Quantitatively, Price elasticity of demand = Change in Quantity demanded/ Change in price. As the prices are relatively low, a large change in price would be required to change the quantity. Let’s assume if the prices in HCMC go up to the same levels as Yangoon (table 2.1 and table 3.1) and the occupancy drops to the same level, following would be the price elasticity of demand: -

PE = 27.3%/ 28.2% = 0.97

Table 3.2 Inelastic demandTable 3.1 Inelastic demand

This hypothetical case would still reflect an inelastic demand as the elasticity is less than 1.

Demand continues to grow in Vietnam as we have seen earlier which would further add to inelasticity.

Cost structure of the global industry as a whole vs Vietnam is shown below, which shows much higher profits in VN. It is clear that both fixed and variable costs are relatively low. In a monopolistic competitive industry, costs are bound to increase over time and therefore the current opportunity of maximising profits will not last in the longer run.

Table 3.2 Sources – Global from IBISWorld and Vietnam from Asset World Corporation

4. Barriers to Entry

There are no significant barriers to entry in the monopolistic competitive environment. Apart from the strategic barriers by incumbents as described in point 1 above, the only barrier is land rights. Vietnam is a socialist country and land is considered to belong to people. Therefore, foreign entrants can only lease land but cannot own it.

Another barrier which applies to all industries is the ownership of a JSC in Vietnam. JSC is the only vehicle which can issue shares to public/ participate in capital markets and foreign ownership is not allowed more than 49% of a JSC.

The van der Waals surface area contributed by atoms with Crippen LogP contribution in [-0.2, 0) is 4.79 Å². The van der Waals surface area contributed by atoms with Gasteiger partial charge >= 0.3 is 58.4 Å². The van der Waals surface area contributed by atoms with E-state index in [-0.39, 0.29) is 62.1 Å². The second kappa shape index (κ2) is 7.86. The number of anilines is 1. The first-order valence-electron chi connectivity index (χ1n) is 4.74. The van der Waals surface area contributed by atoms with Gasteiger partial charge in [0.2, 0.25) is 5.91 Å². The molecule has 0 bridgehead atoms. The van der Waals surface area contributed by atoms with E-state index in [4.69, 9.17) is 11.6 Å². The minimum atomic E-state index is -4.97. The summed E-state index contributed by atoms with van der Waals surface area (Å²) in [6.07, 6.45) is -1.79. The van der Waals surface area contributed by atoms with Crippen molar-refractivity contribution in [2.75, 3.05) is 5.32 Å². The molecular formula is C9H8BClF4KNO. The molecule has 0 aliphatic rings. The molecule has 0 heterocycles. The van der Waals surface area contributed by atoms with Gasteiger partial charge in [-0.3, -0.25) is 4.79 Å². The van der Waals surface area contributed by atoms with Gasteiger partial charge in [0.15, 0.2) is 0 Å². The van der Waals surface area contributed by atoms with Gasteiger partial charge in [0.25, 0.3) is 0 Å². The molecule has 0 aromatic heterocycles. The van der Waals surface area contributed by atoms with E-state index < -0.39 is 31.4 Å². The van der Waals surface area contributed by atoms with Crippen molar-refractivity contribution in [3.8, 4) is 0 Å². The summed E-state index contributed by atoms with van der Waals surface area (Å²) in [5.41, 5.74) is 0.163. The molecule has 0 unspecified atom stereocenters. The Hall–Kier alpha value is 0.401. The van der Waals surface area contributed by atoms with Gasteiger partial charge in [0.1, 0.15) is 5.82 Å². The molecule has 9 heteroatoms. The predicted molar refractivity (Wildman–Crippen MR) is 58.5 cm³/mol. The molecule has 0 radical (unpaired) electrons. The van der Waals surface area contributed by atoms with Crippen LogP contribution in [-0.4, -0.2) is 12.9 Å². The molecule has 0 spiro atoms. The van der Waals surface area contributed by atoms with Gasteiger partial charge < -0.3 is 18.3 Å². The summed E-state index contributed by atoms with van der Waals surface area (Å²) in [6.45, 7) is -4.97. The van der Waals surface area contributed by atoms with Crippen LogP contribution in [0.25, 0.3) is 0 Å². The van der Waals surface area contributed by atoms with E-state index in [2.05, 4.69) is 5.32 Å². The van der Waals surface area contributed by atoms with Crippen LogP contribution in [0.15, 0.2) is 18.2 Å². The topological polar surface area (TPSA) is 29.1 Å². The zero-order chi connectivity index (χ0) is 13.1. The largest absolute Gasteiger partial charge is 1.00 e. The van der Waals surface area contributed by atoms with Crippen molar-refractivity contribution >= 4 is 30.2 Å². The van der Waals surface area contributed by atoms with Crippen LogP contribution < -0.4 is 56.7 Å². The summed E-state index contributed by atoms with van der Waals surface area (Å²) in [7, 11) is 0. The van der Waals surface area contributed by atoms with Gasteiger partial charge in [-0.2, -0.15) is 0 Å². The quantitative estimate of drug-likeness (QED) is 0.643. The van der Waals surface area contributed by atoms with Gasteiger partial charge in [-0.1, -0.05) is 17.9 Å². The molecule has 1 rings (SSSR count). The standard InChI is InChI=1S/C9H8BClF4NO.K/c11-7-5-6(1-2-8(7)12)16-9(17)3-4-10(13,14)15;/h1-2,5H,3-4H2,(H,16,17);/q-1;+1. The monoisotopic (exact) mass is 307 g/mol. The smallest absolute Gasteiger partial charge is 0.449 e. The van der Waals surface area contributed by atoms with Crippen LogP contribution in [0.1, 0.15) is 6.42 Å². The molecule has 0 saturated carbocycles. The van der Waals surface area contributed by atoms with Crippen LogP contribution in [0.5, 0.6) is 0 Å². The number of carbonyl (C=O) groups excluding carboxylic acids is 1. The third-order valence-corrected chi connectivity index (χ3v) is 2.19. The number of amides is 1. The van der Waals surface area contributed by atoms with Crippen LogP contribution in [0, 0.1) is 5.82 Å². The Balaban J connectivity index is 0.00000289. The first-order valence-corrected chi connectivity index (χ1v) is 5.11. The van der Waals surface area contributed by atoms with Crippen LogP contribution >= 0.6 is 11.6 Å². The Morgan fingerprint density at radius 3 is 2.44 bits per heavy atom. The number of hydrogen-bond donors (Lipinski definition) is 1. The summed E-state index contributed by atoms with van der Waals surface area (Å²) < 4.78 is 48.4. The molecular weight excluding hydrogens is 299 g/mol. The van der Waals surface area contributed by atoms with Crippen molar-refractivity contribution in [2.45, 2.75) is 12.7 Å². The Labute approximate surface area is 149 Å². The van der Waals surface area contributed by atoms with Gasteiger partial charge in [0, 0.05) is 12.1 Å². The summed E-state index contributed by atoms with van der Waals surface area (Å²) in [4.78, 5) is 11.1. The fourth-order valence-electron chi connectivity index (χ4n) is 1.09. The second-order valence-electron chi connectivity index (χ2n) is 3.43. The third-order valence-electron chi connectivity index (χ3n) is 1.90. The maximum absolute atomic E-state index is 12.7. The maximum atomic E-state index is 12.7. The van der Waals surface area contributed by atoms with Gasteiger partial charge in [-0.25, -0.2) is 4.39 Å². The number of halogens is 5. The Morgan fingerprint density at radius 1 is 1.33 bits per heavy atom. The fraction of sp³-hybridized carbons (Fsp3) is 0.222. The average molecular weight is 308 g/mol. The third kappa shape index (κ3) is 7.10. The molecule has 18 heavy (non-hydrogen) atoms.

5. Entry Strategy

There are a variety of factors which suggest that there are ample opportunities to maximise profits in the short run: -

1. High and inelastic demand

2. Low supply, particularly of major brands

3. Macroeconomic propulsion

4. Low costs

These factors would change in the long run and profits in a monopolistic competition will reduce to zero as costs would increase as shown in table 5.1.

Therefore, the entry strategy should be as under: -

a. Enter with a major brand (as they have low presence in the market);

b. Good Product differentiation, which allows for highest possible prices.

As the marker is highly labour intensive, the incumbents would try to retain talent and this may lead to some cost pressure. However, as the suggested entry is with a major brand, talent pull would be high.

As the market is not in equilibrium and demand is inelastic, the prices of the new entrant should be pegged high.

Table 5.1 Short term and long term profit maximisation

Table 5.1 Short term and long term profit maximisation


1 World Travel & Tourism Council. 2017. Travel & Tourism. Economic Impact 2017. Vietnam

2 World Travel & Tourism Council. 2017. Travel & Tourism. Economic Impact 2017. Vietnam

3 World Travel & Tourism Council. 2017. Travel & Tourism. Economic Impact 2017. Vietnam

4 IBISWorld. 2017. IBISWorld Industry Report. Global Hotels & Resorts. April 2017

5 JLL. 2017. Vietnam. Spotlight on the Accommodation and Tourism Industry. Hotels and Hospitality Group. July 2017